How to easily clear the window.applicationCache on select browsers

  • April 2, 2011
  • James Skemp
While I was working on tweaking my video game listing, and creating my offline Web application manager, I kept running into issues with the cache manifest holding onto data much longer than I would have liked. After some research I found that Chrome's interface can easily be found by going to chrome://appcache-internals/. On Safari, on the iPod Touch and iPad, you can stop/close Safari (hold down the home button on the home screen, and close the application) and then start it back up to clear the data.

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HTML5 / LocalStorage Web application manager tool

  • April 2, 2011
  • James Skemp
As previously mentioned I've been spending a good amount of time looking at HTML5/local storage in my free time. For testing purposes, I ended up putting a number of items within my video games offline application, which is fine, but results in some extraneous information on the page. To clean this up, as well as to allow for additional functionality, I've gone ahead and created a Web application manager for my media.

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Interesting feature with parsing XML with jQuery on Safari

  • March 27, 2011
  • James Skemp
I've been playing around with HTML5 quite a bit recently, in particular with offline Web applications. My second experiment (my first is on pause) was with making my video games available, so that I can access the listing when I'm out shopping at used game stores. It's still in progress, but you can see my offline listing of video games now. My main intention is to make this available on my iPod Touch, so I was a bit dismayed when I found that the listing didn't display the title of the game.

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Code cleanup and commenting - done right

  • June 18, 2006
  • James Skemp
If someone happens upon this by way of a Google search (or any other search - Google just happens to bring in the most traffic for me), I'd be interested in hearing from you on whether you're looking for something similar, or if you're looking for someone to fill that position ;)

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Using a standard template to create a simple Web site

  • April 2, 2006
  • James Skemp

As stated in a previous article, there's a site, http://blog.html.it/layoutgala/, that offers free templates. Using these templates, you can easily create a site, so long as you have the content you need to fill the pages.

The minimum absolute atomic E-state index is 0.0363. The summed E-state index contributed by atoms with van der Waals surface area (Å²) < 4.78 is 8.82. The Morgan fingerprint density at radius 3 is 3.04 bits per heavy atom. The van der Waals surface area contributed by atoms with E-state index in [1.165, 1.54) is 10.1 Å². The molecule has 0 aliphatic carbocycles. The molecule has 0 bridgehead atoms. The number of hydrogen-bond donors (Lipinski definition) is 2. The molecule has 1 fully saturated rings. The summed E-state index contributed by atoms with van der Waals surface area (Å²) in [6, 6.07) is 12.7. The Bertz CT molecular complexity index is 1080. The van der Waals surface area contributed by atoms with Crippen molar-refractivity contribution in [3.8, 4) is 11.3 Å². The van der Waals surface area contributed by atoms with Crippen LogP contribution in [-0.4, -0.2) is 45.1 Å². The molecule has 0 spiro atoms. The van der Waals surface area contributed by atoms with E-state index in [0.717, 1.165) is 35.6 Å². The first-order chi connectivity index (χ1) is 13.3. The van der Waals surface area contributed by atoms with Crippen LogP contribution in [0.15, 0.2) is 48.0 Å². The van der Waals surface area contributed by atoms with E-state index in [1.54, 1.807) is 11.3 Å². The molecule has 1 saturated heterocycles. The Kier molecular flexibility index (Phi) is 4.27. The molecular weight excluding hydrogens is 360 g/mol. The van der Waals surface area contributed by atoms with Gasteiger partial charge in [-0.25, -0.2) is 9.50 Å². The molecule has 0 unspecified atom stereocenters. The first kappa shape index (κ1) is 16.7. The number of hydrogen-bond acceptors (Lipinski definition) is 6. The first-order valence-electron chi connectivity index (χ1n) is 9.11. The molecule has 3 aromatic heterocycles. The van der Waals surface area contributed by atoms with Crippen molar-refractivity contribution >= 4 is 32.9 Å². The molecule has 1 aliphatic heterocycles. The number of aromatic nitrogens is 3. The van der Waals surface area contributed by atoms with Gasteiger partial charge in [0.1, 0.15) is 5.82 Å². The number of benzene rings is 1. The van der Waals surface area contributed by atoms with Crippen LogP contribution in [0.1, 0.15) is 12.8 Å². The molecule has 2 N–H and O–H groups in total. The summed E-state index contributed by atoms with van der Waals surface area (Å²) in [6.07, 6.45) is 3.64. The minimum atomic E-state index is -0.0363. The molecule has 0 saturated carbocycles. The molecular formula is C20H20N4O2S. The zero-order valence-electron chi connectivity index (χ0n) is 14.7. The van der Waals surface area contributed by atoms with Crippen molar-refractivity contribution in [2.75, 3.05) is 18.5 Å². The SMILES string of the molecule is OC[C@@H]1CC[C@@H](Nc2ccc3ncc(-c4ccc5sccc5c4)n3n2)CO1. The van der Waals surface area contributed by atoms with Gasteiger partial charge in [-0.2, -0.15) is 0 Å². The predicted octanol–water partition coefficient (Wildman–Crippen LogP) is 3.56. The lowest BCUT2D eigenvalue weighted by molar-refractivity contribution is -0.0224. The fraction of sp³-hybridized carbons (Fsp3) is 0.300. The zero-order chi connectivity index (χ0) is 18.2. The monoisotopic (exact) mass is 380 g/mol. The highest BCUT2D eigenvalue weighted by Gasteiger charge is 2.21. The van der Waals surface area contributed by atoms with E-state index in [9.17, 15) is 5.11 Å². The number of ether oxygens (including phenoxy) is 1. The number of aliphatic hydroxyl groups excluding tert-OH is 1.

In this article, we'll be putting some content into one of these templates, Layout 34, but we can use the methods we discuss here on any of the templates.

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Google Code: Web Authoring Statistics

  • March 29, 2006
  • James Skemp
It's a look at code from December of 2005, and shows some interesting coding mistakes. Too bad more software doesn't (can't?) follow W3C standards ... EDIT: It's great that Google has done this, but I'd like to hope that they'll continue to do this. As one of the links from Google attests, it's time for Web developers to look at standards, from the top down, and begin implementing them.

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'Just enough HTML to be dangerous'

  • March 27, 2006
  • James Skemp
The first thing we'll be discussing is how to apply formatting to text. Bold, italics or emphasis, and underline. To make text bold, we'll use the <strong></strong> tags. If we want some text to be bold, we simply need to put it within these tags. For example, <strong>bold text </strong>, would display as bold text. In HTML, and most Web-based programming languages, many items, in this case text, are defined by elements which contain either opened or closed tags.

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Found: 40 free HTML/CSS templates

  • March 24, 2006
  • James Skemp
Alessandro Fulciniti, along with an unnamed number of people, have create 40 CSS-based templates, free for download, available at http://blog.html.it/layoutgala/. They've got near every possible layout that I can think of, along with a number more. Stick on a stylesheet, and you're golden. The only real problem I see is that navigation items should, according to some sources, come before the main content area. After all if the CSS disappears, then you'll still want navigation to come first.

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Can we blame hosts for their poor HTML editors?

  • April 30, 2005
  • James Skemp

Description: A short article on HTML editors provided by Web site hosts.

Created: April 30th 2005

Modified: n/a

Notes: The full posting can be found at http://www.cameraontheroad.com/?p=429.

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